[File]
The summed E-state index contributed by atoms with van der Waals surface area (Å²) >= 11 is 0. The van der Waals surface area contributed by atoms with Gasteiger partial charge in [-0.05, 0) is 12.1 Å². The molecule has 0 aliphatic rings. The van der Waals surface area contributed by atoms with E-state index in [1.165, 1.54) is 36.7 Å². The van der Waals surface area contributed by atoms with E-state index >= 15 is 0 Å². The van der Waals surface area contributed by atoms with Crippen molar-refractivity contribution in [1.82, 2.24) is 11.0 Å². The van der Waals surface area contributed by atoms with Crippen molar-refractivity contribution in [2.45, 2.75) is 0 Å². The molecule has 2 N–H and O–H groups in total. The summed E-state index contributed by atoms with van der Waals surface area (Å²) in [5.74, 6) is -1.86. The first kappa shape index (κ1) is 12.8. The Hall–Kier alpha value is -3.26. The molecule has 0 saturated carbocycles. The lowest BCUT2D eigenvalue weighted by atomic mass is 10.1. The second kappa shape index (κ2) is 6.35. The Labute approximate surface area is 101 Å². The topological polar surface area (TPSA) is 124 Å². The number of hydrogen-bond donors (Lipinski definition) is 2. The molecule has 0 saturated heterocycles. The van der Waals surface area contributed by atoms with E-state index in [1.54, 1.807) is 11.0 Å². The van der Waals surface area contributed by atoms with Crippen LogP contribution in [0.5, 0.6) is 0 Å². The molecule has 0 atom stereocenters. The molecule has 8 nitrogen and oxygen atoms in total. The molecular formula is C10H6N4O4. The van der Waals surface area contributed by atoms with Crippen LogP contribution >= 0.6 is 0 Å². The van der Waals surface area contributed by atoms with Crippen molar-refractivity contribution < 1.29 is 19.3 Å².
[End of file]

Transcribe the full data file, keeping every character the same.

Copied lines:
The summed E-state index contributed by atoms with van der Waals surface area (Å²) >= 11 is 0. The van der Waals surface area contributed by atoms with Gasteiger partial charge in [-0.05, 0) is 12.1 Å². The molecule has 0 aliphatic rings. The van der Waals surface area contributed by atoms with E-state index in [1.165, 1.54) is 36.7 Å². The van der Waals surface area contributed by atoms with E-state index >= 15 is 0 Å². The van der Waals surface area contributed by atoms with Crippen molar-refractivity contribution in [1.82, 2.24) is 11.0 Å². The van der Waals surface area contributed by atoms with Crippen molar-refractivity contribution in [2.45, 2.75) is 0 Å². The molecule has 2 N–H and O–H groups in total. The summed E-state index contributed by atoms with van der Waals surface area (Å²) in [5.74, 6) is -1.86. The first kappa shape index (κ1) is 12.8. The Hall–Kier alpha value is -3.26. The molecule has 0 saturated carbocycles. The lowest BCUT2D eigenvalue weighted by atomic mass is 10.1. The second kappa shape index (κ2) is 6.35. The Labute approximate surface area is 101 Å². The topological polar surface area (TPSA) is 124 Å². The number of hydrogen-bond donors (Lipinski definition) is 2. The molecule has 0 saturated heterocycles. The van der Waals surface area contributed by atoms with E-state index in [1.54, 1.807) is 11.0 Å². The van der Waals surface area contributed by atoms with Crippen LogP contribution in [0.5, 0.6) is 0 Å². The molecule has 0 atom stereocenters. The molecule has 8 nitrogen and oxygen atoms in total. The molecular formula is C10H6N4O4. The van der Waals surface area contributed by atoms with Crippen LogP contribution >= 0.6 is 0 Å². The van der Waals surface area contributed by atoms with Crippen molar-refractivity contribution < 1.29 is 19.3 Å².